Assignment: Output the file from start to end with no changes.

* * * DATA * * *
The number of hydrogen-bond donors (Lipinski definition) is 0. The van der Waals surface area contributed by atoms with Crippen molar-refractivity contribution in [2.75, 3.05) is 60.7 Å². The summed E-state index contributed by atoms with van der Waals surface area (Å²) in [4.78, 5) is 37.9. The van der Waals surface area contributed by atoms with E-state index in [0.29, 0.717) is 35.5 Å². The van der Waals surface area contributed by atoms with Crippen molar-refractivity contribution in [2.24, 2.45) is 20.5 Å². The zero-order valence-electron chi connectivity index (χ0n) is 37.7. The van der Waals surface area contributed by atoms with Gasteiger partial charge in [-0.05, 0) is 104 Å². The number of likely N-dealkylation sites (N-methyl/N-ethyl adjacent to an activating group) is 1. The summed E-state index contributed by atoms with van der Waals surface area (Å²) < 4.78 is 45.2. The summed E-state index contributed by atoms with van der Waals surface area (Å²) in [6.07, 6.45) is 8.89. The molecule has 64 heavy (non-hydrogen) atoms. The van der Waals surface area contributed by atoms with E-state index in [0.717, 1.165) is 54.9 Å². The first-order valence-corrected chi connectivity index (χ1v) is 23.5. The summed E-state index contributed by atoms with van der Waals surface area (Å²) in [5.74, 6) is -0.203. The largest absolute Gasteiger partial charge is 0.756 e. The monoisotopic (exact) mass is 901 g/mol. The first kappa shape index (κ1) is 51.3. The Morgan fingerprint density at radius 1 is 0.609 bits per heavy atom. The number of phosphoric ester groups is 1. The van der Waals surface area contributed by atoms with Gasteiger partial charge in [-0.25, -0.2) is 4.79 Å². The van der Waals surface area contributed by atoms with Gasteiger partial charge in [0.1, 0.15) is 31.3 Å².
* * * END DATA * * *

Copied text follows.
The number of hydrogen-bond donors (Lipinski definition) is 0. The van der Waals surface area contributed by atoms with Crippen molar-refractivity contribution in [2.75, 3.05) is 60.7 Å². The summed E-state index contributed by atoms with van der Waals surface area (Å²) in [4.78, 5) is 37.9. The van der Waals surface area contributed by atoms with E-state index in [0.29, 0.717) is 35.5 Å². The van der Waals surface area contributed by atoms with Crippen molar-refractivity contribution in [2.24, 2.45) is 20.5 Å². The zero-order valence-electron chi connectivity index (χ0n) is 37.7. The van der Waals surface area contributed by atoms with Gasteiger partial charge in [-0.05, 0) is 104 Å². The number of likely N-dealkylation sites (N-methyl/N-ethyl adjacent to an activating group) is 1. The summed E-state index contributed by atoms with van der Waals surface area (Å²) < 4.78 is 45.2. The summed E-state index contributed by atoms with van der Waals surface area (Å²) in [6.07, 6.45) is 8.89. The molecule has 64 heavy (non-hydrogen) atoms. The van der Waals surface area contributed by atoms with E-state index in [0.717, 1.165) is 54.9 Å². The first-order valence-corrected chi connectivity index (χ1v) is 23.5. The summed E-state index contributed by atoms with van der Waals surface area (Å²) in [5.74, 6) is -0.203. The largest absolute Gasteiger partial charge is 0.756 e. The monoisotopic (exact) mass is 901 g/mol. The first kappa shape index (κ1) is 51.3. The Morgan fingerprint density at radius 1 is 0.609 bits per heavy atom. The number of phosphoric ester groups is 1. The van der Waals surface area contributed by atoms with Gasteiger partial charge in [-0.25, -0.2) is 4.79 Å². The van der Waals surface area contributed by atoms with Gasteiger partial charge in [0.1, 0.15) is 31.3 Å².